WASHINGTON — Alan Greenspan spent years denying "too big to fail" even existed and yet on Wednesday the former Federal Reserve Board chairman argued there is no escaping it.

Not even a constitutional amendment would prevent the government from finding a way to save the largest financial firms, he said.

Exhibit A is Fannie Mae and Freddie Mac, which during his years at the central bank Greenspan argued could fail. But Wall Street believed otherwise and gave the government-sponsored enterprises cheap funding until ultimately the government stepped in to bail out the companies last September.

"Our government has lost credibility on this issue," Greenspan said in a speech to the American Enterprise Institute. "I don't think you can pass legislation today that would say the government cannot bail out financial institutions because the market would say, 'We didn't believe you previously, so why should we believe you today?' "

Greenspan's comments came the same day that his successor, Ben Bernanke, spent the morning on Capitol Hill noting glimmers of hope that the financial crisis might be easing and investor confidence returning to the banking sector.

As Bernanke and other policymakers work to prevent a recurrence of the financial crisis, Greenspan said many of their efforts could be for naught. He labeled "too big to fail" as a problem, in effect, with no acceptable solution.

"All efforts, of which I am aware, at addressing TBTF have drawbacks," he said.

Still, he described a few tactics that could blunt the impact of this reality.

"At a minimum, we will be forced to offset the TBTF borrowing cost advantage by imposing a comparable cost — such as increased capital requirements of a sufficient magnitude to offset the implicit government-created guarantee, a tricky calculation at best."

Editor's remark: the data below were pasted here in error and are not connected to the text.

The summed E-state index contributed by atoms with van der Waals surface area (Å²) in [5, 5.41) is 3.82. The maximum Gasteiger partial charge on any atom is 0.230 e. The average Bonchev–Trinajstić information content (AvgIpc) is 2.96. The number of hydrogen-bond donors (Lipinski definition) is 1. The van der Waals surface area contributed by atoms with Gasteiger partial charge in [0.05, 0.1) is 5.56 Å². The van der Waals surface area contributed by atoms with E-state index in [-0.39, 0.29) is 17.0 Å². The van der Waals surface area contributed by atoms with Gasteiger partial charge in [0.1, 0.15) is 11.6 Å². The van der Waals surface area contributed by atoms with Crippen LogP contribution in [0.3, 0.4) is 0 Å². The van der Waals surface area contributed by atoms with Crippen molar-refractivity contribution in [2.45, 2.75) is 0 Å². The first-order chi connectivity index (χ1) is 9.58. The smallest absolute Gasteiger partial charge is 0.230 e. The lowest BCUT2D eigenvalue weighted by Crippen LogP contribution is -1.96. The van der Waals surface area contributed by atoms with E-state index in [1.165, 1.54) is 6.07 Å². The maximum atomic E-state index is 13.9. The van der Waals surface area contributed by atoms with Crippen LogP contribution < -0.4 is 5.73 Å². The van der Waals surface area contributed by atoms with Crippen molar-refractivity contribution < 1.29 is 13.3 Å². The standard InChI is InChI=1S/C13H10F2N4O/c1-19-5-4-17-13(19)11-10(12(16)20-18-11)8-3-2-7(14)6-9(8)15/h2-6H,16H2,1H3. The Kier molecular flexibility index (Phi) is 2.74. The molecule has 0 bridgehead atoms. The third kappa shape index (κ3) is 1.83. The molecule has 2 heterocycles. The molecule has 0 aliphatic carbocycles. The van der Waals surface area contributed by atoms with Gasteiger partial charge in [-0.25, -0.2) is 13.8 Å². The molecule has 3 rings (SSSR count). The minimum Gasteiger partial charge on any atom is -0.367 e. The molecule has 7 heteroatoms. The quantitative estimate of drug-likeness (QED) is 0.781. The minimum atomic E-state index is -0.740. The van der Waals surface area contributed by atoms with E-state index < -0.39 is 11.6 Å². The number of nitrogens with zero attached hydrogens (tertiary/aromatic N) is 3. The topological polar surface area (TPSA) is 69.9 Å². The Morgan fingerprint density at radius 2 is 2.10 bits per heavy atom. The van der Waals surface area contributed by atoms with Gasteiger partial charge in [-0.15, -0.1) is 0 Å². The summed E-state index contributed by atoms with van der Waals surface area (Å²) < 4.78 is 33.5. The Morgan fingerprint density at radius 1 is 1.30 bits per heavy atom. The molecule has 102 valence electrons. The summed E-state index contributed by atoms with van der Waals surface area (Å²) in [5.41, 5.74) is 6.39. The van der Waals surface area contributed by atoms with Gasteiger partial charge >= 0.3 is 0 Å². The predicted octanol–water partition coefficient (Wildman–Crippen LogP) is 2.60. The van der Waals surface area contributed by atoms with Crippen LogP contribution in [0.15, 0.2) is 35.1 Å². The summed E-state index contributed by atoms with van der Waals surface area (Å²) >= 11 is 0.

An alternative, he argued, would be to rewind several decades and require nonbanking business to be conducted only by partnerships.

"As partnerships, investment banks were an exceedingly cautious bunch," he said. "It is inconceivable that, as partnerships, investment banks would have taken the enormous risks that turned out so badly this decade."

But such a structure still leaves something to be desired in a system where investment and commercial banking are intertwined.

"One problem with turning back the clock in this way is that commercial banks, for good reason, are currently authorized to engage in investment banking," he said.

"It is possible that financial nonbanks organized as partnerships might simply convert to bank charters so they could more safely (for them) take on risk."

Greenspan said he was "puzzled" that more banks have not been formed during the financial crisis.

"With interest rate spreads so wide, a new bank without a legacy of toxic assets could be quite profitable," he said.

In an appearance that lasted nearly an hour, Greenspan's main point was that expectations of a systemic risk regulator should be realistic.

Pointing to weaknesses in the United Kingdom's Financial Services Authority, the Basel Committee on Banking Supervision and the regulatory structure in this country, he said no supervisory framework can predict the next financial crisis.

"Such evidence of failure is common to every financial crisis and points up to the broader problem that forecasting the onset of financial crisis, except by chance, has always proved to be beyond our reach," he said.

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